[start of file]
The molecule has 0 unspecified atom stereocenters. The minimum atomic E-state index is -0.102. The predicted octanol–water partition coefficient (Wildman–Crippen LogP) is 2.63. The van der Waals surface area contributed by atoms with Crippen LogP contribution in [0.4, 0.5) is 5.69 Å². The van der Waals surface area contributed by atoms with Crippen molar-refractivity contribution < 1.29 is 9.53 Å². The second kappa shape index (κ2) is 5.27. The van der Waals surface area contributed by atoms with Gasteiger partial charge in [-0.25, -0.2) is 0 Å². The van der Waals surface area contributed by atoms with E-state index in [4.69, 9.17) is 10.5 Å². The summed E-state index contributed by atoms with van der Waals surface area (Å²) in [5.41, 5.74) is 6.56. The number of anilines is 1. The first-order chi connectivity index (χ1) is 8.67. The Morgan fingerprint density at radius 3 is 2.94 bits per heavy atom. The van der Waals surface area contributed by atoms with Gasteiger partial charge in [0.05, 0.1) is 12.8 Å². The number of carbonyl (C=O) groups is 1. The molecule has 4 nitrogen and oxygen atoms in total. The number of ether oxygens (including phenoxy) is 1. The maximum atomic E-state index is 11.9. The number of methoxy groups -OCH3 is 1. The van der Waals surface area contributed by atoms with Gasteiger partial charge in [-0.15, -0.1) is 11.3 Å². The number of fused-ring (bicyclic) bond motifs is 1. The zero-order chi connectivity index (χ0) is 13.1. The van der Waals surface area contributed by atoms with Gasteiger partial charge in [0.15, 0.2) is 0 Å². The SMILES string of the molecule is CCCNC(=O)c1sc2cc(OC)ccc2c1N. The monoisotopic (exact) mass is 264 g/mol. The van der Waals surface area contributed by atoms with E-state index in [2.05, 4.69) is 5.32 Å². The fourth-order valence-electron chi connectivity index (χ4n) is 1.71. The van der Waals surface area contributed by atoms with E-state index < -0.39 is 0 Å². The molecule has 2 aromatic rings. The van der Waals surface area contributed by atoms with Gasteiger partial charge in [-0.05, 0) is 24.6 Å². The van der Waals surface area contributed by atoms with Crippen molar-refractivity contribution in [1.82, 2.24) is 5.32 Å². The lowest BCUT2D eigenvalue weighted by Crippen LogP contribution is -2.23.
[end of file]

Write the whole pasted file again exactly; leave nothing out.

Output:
The molecule has 0 unspecified atom stereocenters. The minimum atomic E-state index is -0.102. The predicted octanol–water partition coefficient (Wildman–Crippen LogP) is 2.63. The van der Waals surface area contributed by atoms with Crippen LogP contribution in [0.4, 0.5) is 5.69 Å². The van der Waals surface area contributed by atoms with Crippen molar-refractivity contribution < 1.29 is 9.53 Å². The second kappa shape index (κ2) is 5.27. The van der Waals surface area contributed by atoms with Gasteiger partial charge in [-0.25, -0.2) is 0 Å². The van der Waals surface area contributed by atoms with E-state index in [4.69, 9.17) is 10.5 Å². The summed E-state index contributed by atoms with van der Waals surface area (Å²) in [5.41, 5.74) is 6.56. The number of anilines is 1. The first-order chi connectivity index (χ1) is 8.67. The Morgan fingerprint density at radius 3 is 2.94 bits per heavy atom. The van der Waals surface area contributed by atoms with Gasteiger partial charge in [0.05, 0.1) is 12.8 Å². The number of carbonyl (C=O) groups is 1. The molecule has 4 nitrogen and oxygen atoms in total. The number of ether oxygens (including phenoxy) is 1. The maximum atomic E-state index is 11.9. The number of methoxy groups -OCH3 is 1. The van der Waals surface area contributed by atoms with Gasteiger partial charge in [-0.15, -0.1) is 11.3 Å². The number of fused-ring (bicyclic) bond motifs is 1. The zero-order chi connectivity index (χ0) is 13.1. The van der Waals surface area contributed by atoms with Gasteiger partial charge in [0.15, 0.2) is 0 Å². The SMILES string of the molecule is CCCNC(=O)c1sc2cc(OC)ccc2c1N. The monoisotopic (exact) mass is 264 g/mol. The van der Waals surface area contributed by atoms with E-state index in [2.05, 4.69) is 5.32 Å². The fourth-order valence-electron chi connectivity index (χ4n) is 1.71. The van der Waals surface area contributed by atoms with E-state index < -0.39 is 0 Å². The molecule has 2 aromatic rings. The van der Waals surface area contributed by atoms with Gasteiger partial charge in [-0.05, 0) is 24.6 Å². The van der Waals surface area contributed by atoms with Crippen molar-refractivity contribution in [1.82, 2.24) is 5.32 Å². The lowest BCUT2D eigenvalue weighted by Crippen LogP contribution is -2.23.